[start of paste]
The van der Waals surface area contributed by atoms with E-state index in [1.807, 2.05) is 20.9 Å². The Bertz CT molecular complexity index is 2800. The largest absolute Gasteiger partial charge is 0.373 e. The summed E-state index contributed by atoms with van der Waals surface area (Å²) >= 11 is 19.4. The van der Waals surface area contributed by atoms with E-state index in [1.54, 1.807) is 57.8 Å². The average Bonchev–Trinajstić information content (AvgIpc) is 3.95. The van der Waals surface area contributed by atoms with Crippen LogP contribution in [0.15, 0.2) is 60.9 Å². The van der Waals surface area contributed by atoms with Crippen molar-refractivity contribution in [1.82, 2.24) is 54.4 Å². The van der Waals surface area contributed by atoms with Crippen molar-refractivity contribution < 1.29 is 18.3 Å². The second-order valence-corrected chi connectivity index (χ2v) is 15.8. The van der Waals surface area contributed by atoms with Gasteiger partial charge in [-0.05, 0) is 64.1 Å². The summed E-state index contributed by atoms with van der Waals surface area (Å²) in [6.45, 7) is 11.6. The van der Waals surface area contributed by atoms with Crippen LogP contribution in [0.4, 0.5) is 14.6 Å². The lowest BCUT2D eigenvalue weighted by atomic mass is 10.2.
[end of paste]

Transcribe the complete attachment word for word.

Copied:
The van der Waals surface area contributed by atoms with E-state index in [1.807, 2.05) is 20.9 Å². The Bertz CT molecular complexity index is 2800. The largest absolute Gasteiger partial charge is 0.373 e. The summed E-state index contributed by atoms with van der Waals surface area (Å²) >= 11 is 19.4. The van der Waals surface area contributed by atoms with E-state index in [1.54, 1.807) is 57.8 Å². The average Bonchev–Trinajstić information content (AvgIpc) is 3.95. The van der Waals surface area contributed by atoms with Crippen LogP contribution in [0.15, 0.2) is 60.9 Å². The van der Waals surface area contributed by atoms with Crippen molar-refractivity contribution in [1.82, 2.24) is 54.4 Å². The van der Waals surface area contributed by atoms with Crippen molar-refractivity contribution < 1.29 is 18.3 Å². The second-order valence-corrected chi connectivity index (χ2v) is 15.8. The van der Waals surface area contributed by atoms with Gasteiger partial charge in [-0.05, 0) is 64.1 Å². The summed E-state index contributed by atoms with van der Waals surface area (Å²) in [6.45, 7) is 11.6. The van der Waals surface area contributed by atoms with Crippen LogP contribution in [0.4, 0.5) is 14.6 Å². The lowest BCUT2D eigenvalue weighted by atomic mass is 10.2.